Yellow Lab Painting Continues


At this stage on my portrait of the yellow lab Mack, I’m softening my color transitions so it looks less harsh and more realistic. And even though the placement matched the photograph, I’ve adjusted Mack’s nose so it appears straighter across the top. It’s not uncommon that something you see in a photo just doesn’t look right in a painting.

People often tell a portrait artists “oh, that painting looks just like a photo” and I hear that with mixed feelings. I want you to feel a sense of reality, but I also want you to feel that the painting gives you something different from a photo–hopefully it catches a feeling you have about your pet’s character and emphasizes it. Also because it is a painting, I can often change or fix something that wasn’t perfect in the photo. Perhaps your pet had a bad hair day, or sadly as is sometimes the case, was aging or was sick and you could see that in its eyes. And of course, a painting can address the problem of “flash eyes” from a camera flash.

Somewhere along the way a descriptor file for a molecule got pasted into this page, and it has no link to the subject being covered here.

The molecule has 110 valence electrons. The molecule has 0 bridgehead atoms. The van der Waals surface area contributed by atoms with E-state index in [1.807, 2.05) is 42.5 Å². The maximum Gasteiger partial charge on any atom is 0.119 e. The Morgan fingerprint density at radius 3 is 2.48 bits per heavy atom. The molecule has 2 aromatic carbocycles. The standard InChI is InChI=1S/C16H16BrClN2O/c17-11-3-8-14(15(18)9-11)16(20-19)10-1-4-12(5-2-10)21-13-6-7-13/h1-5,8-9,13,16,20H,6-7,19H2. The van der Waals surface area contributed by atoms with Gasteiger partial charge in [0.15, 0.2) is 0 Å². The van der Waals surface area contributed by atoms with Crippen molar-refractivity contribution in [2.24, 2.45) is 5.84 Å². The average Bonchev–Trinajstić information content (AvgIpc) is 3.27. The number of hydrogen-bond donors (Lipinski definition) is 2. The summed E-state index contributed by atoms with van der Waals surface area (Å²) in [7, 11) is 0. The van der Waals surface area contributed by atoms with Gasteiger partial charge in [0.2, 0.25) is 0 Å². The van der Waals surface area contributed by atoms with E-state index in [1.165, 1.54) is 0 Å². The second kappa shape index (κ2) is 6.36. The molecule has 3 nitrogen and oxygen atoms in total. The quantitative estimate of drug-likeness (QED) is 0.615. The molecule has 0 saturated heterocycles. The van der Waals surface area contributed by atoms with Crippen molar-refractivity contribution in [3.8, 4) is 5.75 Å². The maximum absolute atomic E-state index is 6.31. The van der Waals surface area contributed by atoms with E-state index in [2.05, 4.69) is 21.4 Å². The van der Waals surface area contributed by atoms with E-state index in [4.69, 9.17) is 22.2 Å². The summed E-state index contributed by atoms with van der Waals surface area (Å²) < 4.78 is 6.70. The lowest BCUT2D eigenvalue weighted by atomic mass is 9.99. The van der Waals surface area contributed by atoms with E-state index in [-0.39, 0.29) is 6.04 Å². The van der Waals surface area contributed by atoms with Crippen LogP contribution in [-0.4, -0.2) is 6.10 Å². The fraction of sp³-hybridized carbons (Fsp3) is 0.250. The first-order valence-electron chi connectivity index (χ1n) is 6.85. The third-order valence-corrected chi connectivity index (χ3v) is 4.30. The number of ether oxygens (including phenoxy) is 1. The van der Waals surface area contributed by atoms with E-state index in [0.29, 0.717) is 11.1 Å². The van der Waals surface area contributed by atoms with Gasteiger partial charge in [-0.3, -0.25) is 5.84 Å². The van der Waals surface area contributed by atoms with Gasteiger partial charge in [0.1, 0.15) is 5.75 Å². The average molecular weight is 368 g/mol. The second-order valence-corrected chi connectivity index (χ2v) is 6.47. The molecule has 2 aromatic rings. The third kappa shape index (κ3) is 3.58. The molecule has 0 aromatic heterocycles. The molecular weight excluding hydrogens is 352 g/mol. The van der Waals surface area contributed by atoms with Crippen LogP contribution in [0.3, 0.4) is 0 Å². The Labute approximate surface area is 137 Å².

So while I strive to make my paintings look real–I don’t try to make them photorealistic. There are artists who love doing that but I’m not one–I like to think that what I paint just feels real to the heart.